INDIANAPOLIS — Maliek Collins’ rare footwork was on full display during a training session with pass-rushing guru Brandon Jordan at a Houston high school. At 6-foot-2, 311 pounds, Collins was an absolute blur as he reversed direction with a series of quick-twitch movements, ripping through drills. Later, Collins slammed his hands into a blocking sled and tossed it aside in a movement that simulated the controlled violence of the trenches. It was a preview of how disruptive a force the veteran defensive tackle can be.
Maliek Collins a key free agent target
Signed to a one-year, $5 million contract last offseason, Collins emerged as a key figure on the Houston Texans’ defensive line. The former Dallas Cowboys starter regularly penetrated the backfield and made a lot of plays, recording a career-high 29 tackles (9 for loss), 7 quarterback hits, and 2.5 sacks, revitalizing his career after a down year with the Las Vegas Raiders two seasons ago.
Now set to hit free agency, the Texans are intent on bringing Collins back.
Having an athletic, strong 3-technique defensive tackle is a critical element of any Lovie Smith defense. And Collins is regarded as a pivotal part of his traditional 4-3 scheme.
Collins is an unrestricted free agent the Texans want back. The feeling is mutual, per league sources not authorized to speak publicly, with Collins’ potential return regarded as a viable scenario.
“You look at some of the things that Maliek was able to do, he’s an excellent football player,” said Smith, the Texans’ coach who was promoted from associate head coach and defensive coordinator and still runs the defense. “He fits the profile. He’s athletic. And I’ll talk about the engine, the brain trust of the defense, but if you say one position where it all starts, it’s our three-technique, under tackle position.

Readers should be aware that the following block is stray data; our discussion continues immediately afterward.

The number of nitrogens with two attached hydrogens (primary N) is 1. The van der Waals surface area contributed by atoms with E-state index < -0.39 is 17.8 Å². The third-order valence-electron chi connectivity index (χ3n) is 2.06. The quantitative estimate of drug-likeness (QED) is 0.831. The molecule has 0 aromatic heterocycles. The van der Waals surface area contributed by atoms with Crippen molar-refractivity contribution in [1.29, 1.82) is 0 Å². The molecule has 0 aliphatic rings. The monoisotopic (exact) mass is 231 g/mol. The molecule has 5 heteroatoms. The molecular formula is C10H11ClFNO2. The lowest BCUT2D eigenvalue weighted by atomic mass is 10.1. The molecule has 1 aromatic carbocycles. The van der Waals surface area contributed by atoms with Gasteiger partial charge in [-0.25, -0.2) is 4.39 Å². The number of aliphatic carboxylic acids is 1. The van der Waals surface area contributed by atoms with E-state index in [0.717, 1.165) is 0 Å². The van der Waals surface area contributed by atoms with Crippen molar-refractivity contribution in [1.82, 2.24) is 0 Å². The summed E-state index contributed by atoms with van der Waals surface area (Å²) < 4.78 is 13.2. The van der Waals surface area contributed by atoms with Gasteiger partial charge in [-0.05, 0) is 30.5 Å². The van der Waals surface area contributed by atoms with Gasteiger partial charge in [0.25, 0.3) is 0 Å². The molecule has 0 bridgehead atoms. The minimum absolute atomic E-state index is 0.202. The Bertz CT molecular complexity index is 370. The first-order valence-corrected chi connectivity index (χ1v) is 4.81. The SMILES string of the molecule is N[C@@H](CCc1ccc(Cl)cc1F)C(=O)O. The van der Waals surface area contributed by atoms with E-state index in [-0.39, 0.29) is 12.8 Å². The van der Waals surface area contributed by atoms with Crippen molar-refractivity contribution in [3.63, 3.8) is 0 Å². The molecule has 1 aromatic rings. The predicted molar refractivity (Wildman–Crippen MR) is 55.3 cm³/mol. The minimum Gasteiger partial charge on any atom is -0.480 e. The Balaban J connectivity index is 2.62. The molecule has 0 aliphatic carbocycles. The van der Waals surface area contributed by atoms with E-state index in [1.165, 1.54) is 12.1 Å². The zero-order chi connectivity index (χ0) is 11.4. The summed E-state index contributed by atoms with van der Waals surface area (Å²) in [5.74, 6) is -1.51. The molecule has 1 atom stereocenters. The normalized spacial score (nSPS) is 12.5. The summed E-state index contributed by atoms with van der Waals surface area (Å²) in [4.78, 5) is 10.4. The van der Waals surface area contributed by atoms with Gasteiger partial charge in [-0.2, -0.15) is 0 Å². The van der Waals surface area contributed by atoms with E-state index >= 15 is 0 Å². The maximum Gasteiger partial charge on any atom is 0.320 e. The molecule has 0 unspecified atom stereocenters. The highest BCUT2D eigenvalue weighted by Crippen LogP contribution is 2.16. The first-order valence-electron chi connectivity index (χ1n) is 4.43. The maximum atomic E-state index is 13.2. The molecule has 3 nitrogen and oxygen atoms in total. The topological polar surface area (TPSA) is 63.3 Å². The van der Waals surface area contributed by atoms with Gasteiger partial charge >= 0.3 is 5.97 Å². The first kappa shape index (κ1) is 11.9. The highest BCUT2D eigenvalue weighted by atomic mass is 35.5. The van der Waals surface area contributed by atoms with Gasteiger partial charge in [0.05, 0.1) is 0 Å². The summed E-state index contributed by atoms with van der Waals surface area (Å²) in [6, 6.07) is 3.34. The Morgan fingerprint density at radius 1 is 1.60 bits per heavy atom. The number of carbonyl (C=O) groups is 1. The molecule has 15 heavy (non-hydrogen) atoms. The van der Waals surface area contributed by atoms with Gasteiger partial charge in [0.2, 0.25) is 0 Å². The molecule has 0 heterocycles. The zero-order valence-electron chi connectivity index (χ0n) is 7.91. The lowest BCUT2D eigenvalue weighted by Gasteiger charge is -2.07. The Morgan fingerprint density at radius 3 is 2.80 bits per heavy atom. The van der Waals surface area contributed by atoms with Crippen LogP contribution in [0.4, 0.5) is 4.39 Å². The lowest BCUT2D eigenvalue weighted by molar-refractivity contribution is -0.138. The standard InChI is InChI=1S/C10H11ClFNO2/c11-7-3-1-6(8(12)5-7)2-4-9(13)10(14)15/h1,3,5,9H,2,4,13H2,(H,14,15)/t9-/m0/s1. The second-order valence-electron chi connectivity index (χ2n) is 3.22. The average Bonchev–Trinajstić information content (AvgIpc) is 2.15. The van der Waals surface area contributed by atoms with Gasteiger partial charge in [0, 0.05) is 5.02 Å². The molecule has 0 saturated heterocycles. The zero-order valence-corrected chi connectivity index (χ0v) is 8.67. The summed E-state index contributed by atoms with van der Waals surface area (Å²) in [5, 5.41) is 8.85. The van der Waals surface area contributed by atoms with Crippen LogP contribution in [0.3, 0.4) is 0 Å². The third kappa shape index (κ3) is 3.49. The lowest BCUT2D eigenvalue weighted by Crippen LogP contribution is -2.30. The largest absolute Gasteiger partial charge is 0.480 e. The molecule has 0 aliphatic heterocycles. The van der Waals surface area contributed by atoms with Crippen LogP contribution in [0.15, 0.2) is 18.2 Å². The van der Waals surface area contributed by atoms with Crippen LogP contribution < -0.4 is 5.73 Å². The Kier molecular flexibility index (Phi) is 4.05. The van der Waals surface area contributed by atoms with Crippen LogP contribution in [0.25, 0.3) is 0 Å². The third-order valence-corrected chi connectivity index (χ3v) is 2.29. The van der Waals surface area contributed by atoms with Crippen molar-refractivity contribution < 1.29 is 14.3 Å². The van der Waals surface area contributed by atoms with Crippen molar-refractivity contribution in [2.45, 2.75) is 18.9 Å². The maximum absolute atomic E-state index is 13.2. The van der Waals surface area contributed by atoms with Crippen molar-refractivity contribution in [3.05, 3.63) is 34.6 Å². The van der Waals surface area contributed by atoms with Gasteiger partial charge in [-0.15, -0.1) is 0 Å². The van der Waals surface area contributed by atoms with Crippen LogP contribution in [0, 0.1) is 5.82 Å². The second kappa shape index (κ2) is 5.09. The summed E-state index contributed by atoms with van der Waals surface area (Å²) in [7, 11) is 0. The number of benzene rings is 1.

“So, if we can get Maliek back, most of these guys we’re talking about, they know how we feel about them. I think Maliek was just at the tip of the iceberg on what we can be. There’s so much more that he’ll be able to do going forward.”
A former Nebraska standout and high school wrestler, Collins has 17 career sacks, 29 tackles for loss, and 48 quarterback hits. Collins did have some issues with penalties last season, including 8 overall and 2 declined with 4 roughing the passer calls. One of them was a questionable call when diminutive Arizona Cardinals quarterback Kyler Murray ducked his head in a collision with Collins.
“I can move a little bit,” Collins said in a classic understatement. “That’s my game: penetrate and get off the ball, redirect.”
Collins embraced new team, strong fit
Signed to a deal negotiated by agent Drew Rosenhaus that includes a $2 million base salary, $2 million signing bonus, and up to $1 million in per-game active roster bonuses with $58,823 per game active along with a $1 million playtime incentive clause, Collins embraced his new surroundings after a quiet year with the Raiders.
Collins recorded 15 tackles and no sacks last season in a dozen games for the Raiders. Before that, he had 14.5 sacks in four seasons with the Cowboys, including 4 sacks in 2019 in his final season in Dallas.
Collins made no excuses about dropping to 1 quarterback hit and no sacks in 2020 for the Raiders after recording 40 QB hits for the Cowboys in four seasons.
“I just didn’t put out no numbers,” Collins said. “It just wasn’t a big statistical year for me.”
A former high school heavyweight wrestling champion in Kansas City, Missouri, who had a perfect 48-0 record as a senior, Collins has run the 40-yard dash in 5.03 seconds. On film, it’s obvious that Collins’ aggressive style of play and long-arm move frequently opens up pass-rushing lanes for his teammates.
“It’s different to help create for other guys rather than help create for yourself,” Collins said. “Sometimes, you have to create for yourself. That’s what I’m going to do.”
Working overtime with Brandon Jordan
The work with Jordan and the camaraderie with his teammates are significant to Collins. He’s worked with Jordan for the past three seasons. Jordan is now the defensive ends coach and pass-rushing coach at Michigan State.
“I’m going to always locate my dog wherever he’s at, get with him and get right,” Collins said. “He’s special because he’s going to get you moving. He’s going to make you do unpredictable athletic movements, which is the game. You never know where you’ve got to step.”